I have been a competitive athlete my entire life. I have seen my fair share of bad sportsmanship in all the sports I’ve played and coached. I am hoping that you, the readers, can help explain why adult women playing in recreational leagues demonstrate some of the worst sportsmanship I have encountered (I’m sure it happens in men’s leagues as well, but I can’t speak to that).
Over the weekend I played in the Stick It To Cancer hockey tournament up at the National Sports Center Center in Blaine, MN. I have played in this tournament for a number of years as it is for a good cause and you get to play some fun, relaxed hockey. This weekend however, two of the three teams we played has such bad sportsmanship that it took all the fun out of it. It was so bad I wanted to just skate the bench and not play the rest of the game for fear of being injured. Examples of what I saw and heard:
1. multiple cross checking penalties (which in my opinion are the worst, because you can really get injured)
2. hits after the whistle
3. trash talking such as “Get up you wimp” after a player had been clipped from behind and landed awkwardly on her shoulder
4. hits in open ice away from the puck
Why do people behave this way in a recreational tournament that is FOR CHARITY? We weren’t playing in league play. We weren’t trying out for the Olympics. We were playing for anything but a place in a charity tournament. In fact the WORST behavior I witnessed was in the game my team played for who would be 7th and 8th place out of 8 teams (yes, the toilet bowl game….we lost BTW). We played hard, but no one really cared if we won or lost. IT WAS FOR FUN. Well that is what I thought anyway.
Possible reasons why this type of behavior persists:
- people take themselves too seriously
- the person is just obnoxious on a everyday basis, on and off the ice
- the person enjoys trying to injure others on purpose
- the person wants to win at the expense of acting like a gracious and sportsmanlike human being
- the person’s identity is tied up with the sport, and therefore winning and losing is perceived to be a reflection of themselves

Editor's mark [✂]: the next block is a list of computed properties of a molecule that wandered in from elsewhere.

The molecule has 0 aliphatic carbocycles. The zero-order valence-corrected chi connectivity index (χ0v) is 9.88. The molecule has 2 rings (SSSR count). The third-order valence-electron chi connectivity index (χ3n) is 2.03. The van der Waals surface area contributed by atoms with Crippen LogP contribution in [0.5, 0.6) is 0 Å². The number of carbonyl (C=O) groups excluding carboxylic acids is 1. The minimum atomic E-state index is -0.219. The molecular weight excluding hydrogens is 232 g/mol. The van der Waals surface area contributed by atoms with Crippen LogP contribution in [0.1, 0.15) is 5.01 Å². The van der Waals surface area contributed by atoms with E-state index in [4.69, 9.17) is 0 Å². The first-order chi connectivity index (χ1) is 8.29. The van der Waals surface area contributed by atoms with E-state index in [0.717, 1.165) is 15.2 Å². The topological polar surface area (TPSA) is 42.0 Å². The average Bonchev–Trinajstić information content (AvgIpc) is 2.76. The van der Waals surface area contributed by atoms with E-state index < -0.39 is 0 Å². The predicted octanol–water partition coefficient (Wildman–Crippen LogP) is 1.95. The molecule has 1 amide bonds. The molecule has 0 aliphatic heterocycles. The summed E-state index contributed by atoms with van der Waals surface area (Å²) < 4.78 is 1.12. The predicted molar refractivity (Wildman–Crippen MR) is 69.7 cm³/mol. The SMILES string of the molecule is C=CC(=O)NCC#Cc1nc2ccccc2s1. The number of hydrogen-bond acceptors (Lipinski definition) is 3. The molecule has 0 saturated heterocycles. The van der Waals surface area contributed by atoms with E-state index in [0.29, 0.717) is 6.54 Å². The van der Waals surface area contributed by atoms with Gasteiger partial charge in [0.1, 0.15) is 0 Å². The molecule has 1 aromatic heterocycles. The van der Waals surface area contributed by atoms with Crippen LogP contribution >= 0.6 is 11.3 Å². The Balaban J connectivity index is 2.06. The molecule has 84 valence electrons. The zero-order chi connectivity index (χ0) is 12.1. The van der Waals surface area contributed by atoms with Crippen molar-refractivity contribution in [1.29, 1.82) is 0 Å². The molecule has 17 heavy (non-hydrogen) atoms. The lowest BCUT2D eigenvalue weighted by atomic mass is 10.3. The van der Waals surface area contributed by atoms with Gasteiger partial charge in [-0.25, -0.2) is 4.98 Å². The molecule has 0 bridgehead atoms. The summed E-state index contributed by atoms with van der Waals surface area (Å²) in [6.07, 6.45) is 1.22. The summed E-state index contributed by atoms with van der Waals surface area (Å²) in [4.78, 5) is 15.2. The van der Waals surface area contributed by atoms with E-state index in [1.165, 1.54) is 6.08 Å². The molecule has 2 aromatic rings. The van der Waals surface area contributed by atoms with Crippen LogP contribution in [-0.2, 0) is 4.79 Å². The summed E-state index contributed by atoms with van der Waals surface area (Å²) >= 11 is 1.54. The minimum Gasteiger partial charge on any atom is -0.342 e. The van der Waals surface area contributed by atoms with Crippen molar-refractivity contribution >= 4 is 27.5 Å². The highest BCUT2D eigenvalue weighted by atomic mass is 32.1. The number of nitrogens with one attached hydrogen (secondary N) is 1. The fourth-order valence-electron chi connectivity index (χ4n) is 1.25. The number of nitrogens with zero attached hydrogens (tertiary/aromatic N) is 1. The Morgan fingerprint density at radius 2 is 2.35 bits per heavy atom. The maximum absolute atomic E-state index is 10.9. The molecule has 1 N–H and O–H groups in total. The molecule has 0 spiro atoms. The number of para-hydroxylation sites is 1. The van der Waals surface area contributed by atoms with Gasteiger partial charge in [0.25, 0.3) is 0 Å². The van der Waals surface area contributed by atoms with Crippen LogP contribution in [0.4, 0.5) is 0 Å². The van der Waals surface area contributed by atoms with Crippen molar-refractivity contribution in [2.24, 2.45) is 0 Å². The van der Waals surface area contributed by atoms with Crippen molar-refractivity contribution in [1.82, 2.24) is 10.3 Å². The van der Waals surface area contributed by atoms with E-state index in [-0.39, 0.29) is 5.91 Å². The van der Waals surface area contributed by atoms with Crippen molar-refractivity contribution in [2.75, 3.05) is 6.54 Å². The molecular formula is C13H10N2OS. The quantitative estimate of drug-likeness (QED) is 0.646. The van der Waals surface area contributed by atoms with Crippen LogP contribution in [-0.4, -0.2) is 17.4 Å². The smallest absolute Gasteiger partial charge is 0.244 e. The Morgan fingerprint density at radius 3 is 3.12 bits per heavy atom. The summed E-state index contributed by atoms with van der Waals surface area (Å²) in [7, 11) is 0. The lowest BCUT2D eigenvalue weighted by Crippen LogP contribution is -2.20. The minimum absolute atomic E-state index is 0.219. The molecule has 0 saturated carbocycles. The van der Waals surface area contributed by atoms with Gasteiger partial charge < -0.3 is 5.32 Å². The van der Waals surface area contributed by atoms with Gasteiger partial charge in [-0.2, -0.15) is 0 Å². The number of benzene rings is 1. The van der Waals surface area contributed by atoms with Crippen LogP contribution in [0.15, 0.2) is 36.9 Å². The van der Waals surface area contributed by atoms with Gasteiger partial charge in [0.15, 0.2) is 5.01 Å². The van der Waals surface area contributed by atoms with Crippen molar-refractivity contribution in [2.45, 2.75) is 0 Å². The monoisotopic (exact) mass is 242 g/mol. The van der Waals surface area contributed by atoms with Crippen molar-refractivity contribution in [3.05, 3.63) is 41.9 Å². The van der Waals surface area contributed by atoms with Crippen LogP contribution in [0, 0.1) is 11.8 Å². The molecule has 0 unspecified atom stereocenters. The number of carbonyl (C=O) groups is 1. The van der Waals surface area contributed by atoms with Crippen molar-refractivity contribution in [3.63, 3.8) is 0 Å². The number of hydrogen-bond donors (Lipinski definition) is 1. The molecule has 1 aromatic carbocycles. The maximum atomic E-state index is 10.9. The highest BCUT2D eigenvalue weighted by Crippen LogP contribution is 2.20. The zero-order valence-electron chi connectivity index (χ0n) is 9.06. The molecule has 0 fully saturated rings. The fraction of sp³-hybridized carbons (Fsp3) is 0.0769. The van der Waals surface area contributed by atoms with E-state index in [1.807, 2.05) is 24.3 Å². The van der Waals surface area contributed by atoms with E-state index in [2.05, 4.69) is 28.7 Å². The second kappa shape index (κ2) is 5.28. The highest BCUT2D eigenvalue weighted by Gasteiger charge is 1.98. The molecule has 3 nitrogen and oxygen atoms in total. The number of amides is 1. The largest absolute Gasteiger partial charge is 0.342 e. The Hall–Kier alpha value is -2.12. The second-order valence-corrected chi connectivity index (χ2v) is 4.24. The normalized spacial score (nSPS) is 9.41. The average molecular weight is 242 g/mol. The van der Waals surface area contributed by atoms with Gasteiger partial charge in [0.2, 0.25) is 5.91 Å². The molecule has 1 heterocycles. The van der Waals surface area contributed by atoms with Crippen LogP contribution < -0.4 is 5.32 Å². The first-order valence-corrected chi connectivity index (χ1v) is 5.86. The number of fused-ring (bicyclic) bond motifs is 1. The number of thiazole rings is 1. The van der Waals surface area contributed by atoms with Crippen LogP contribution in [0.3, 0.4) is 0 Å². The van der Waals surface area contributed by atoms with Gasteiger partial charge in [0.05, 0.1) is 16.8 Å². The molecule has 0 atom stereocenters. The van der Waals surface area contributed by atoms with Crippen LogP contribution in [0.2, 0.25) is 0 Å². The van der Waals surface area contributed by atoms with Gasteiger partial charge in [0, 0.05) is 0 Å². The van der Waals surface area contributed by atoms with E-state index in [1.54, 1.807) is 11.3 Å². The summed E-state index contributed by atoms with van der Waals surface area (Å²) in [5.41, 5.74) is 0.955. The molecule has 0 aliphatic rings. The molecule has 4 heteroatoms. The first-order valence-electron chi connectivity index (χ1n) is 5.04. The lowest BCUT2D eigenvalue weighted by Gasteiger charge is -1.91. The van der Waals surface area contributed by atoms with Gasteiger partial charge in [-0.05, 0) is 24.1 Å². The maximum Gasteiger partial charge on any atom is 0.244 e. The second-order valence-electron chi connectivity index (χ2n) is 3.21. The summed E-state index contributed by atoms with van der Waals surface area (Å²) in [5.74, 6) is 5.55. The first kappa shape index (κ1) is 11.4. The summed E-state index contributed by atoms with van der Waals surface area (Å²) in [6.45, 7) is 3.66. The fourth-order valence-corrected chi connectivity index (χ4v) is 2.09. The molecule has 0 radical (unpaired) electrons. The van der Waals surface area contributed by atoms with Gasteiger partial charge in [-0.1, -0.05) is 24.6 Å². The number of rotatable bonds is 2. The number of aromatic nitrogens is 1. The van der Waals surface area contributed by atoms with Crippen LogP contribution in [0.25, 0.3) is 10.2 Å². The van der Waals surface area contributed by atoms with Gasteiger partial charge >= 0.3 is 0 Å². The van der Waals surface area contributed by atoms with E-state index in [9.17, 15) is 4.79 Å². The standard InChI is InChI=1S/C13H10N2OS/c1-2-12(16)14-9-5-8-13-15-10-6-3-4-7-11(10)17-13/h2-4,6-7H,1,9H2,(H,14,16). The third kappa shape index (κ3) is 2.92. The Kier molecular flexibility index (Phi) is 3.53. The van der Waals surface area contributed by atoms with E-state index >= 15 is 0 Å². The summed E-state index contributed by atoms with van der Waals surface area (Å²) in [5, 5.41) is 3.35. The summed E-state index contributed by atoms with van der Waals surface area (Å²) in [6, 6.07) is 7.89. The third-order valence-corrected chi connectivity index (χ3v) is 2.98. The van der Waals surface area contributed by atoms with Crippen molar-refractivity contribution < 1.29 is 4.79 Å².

Do you have other explanations for this type of behavior? Has this been your experience? I’d love to hear your thoughts.
What everyone should be striving for is more of the attitude of Team Orange, an idea created by a woman I got to play with this weekend Lora Wilkinson. As she writes on the team website, “Team Orange is a state of mind. It’s as simple as that. It’s about being a good team player, having a good attitude, supporting others whether they are “on your team” or not. Assuming the best out of folks, being encouraging, positive and constructive. Being benevolent. It is a good intention. It is kindness. Human kindness. Being human, being kind. It’s a life motto.”
Some of the women we played AGAINST this weekend, could learn a lot from the philosophy behind Team Orange. Anyone can be on Team Orange….just adopt the state of mind.
2 Replies to “Reasons for Bad Sportsmanship in Adult Recreational Leagues?”
It was my experience in watching and participating int the tournament, that some teams only play in a couple-three tournaments each year. It may be the only venue to release their competitive emotions. There still is no place for poor sportsmanship at any time, if the competitors have limited opportunities to filter this emotion, it may all come out in these Charity tournaments. Just my thoughts. . .Thanks
As one who enjoyed a short-lived, elite collegiate athletic experience, i find it difficult to participate on sports teams in a leisure context. My discomfort is with two things, a. The violent competitiveness of many participants, and b. The mismatch of my post-competitive desire to “play” with the aforementioned violent competitiveness. As well, i don’t wish to take this outlet away from folks who, for many different reasons, did not have the outlet during their “college days” as i did. It is a conundrum cuz i love to play well and see where my elite skill is now, but if made to choose, i will alwyas choose a peaceful context, less performance oriented and more process oriented . . . Probably why i was a 1 and done college athlete 🙂